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3 Easy Tips to Boost Your Confidence When Talking About Money with Friends

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The cost-of-living squeeze and the strain on budgets have made people more inclined to open up to friends and loved ones about money matters, according to new research from Virgin Money.

Nearly two-fifths (38%) of people believe we are better at talking about money now than we were in 2019, before the cost-of-living crisis began. Additionally, more than half (56%) feel comfortable discussing money with their friends.

Understandably, with living costs putting a squeeze on budgets, household bills (53%) and the cost of everyday essentials (53%) are the topics people are most open to discussing. In fact, the research finds that for those who do feel comfortable talking to friends about money, the main reason is that cost-of-living pressures have made it an unavoidable topic (45%).

Wages are the third most popular topic, with nearly a third (32%) of people surveyed saying they are open to chatting about their pay. While around a third think it’s appropriate to talk about their salary with friends, only one in six (16%) would openly share or post about their salary on social media.

The survey, conducted by OnePoll in March, also reveals that over eight in 10 (82%) people think that salary should be clearly stated on job adverts. The Gen-Z generation feels the most comfortable talking about money, with nearly seven in 10 (68%) of 18 to 24-year-olds feeling fine about chatting about money with friends.

Being more open about money with friends can have its advantages. Some people think that being able to talk freely about money helps them say no to social situations without feeling embarrassed or pressured to attend (32%), perhaps helped by the “loud budgeting” social media trend where people are vocal about their financial priorities. Others feel that talking openly can help reduce anxiety about money (32%) and make it more likely for people to be in control of and realistic about their finances (31%).

Chatting with friends about money can also help people stay ahead of scams. Discussing a suspicious text or email with friends could help prevent someone from falling for a similar message.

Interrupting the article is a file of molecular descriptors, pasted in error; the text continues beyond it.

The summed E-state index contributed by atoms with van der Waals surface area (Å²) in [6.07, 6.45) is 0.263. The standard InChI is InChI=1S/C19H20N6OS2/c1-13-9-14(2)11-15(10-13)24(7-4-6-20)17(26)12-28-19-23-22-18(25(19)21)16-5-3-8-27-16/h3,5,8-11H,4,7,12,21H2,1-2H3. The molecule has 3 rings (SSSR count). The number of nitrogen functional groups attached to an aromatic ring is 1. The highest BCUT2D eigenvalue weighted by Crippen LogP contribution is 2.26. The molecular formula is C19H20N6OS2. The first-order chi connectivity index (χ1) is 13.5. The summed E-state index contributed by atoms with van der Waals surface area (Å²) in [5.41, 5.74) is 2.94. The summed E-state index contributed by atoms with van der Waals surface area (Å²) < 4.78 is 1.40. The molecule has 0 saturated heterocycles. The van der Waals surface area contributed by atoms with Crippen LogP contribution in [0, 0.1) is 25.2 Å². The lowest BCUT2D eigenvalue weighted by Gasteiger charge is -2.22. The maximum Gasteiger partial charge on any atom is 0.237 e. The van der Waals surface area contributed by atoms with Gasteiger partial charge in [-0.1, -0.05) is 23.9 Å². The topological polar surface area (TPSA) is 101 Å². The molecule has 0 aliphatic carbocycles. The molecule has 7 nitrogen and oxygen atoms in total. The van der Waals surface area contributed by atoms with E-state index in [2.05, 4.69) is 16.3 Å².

Graeme Sands, head of personal banking at Virgin Money, says, “The subject of personal finance has leapt up the news agenda in the last five years, and it’s positive to see that with a backdrop of cost-of-living pressures, most people now feel more comfortable discussing their finances with friends. We need to continue to challenge the notion that money is a taboo subject or that it’s rude or bad manners to discuss money in your social circles. In fact, it’s hugely important to be open and honest about money with loved ones to improve our collective relationship with money.”

Despite the overall comfort in discussing money, nearly a fifth (19%) admit they feel uncomfortable doing so. The research also indicates that women feel less comfortable discussing money with friends than men, with 49% of women feeling comfortable versus 64% of men. For those who aren’t comfortable talking about money with friends, 43% say it’s because they are embarrassed about their finances and 42% say they have been told it’s taboo or bad manners to discuss money with friends.

Alina Jaffer, a money expert at Virgin Money, offers some tips on how to build confidence in talking about money:

Keep the Conversation Positive and Judgment-Free: “Instead of focusing on the negatives, start by discussing the positives—what you’re currently saving for, what you’re looking forward to spending money on, and what the best thing you bought last month was. This can help create a valuable, judgment-free conversation around money.”

Set Financial Boundaries: “Set some boundaries around which areas you are and aren’t willing to discuss. This keeps the conversation focused on ‘safe’ topics and helps avoid awkward situations.”

Don’t Feel Pressured to Keep Up with Others: “It can be difficult to avoid comparing yourself to others, but it can also be dangerous. Focus on your own financial goals and priorities.”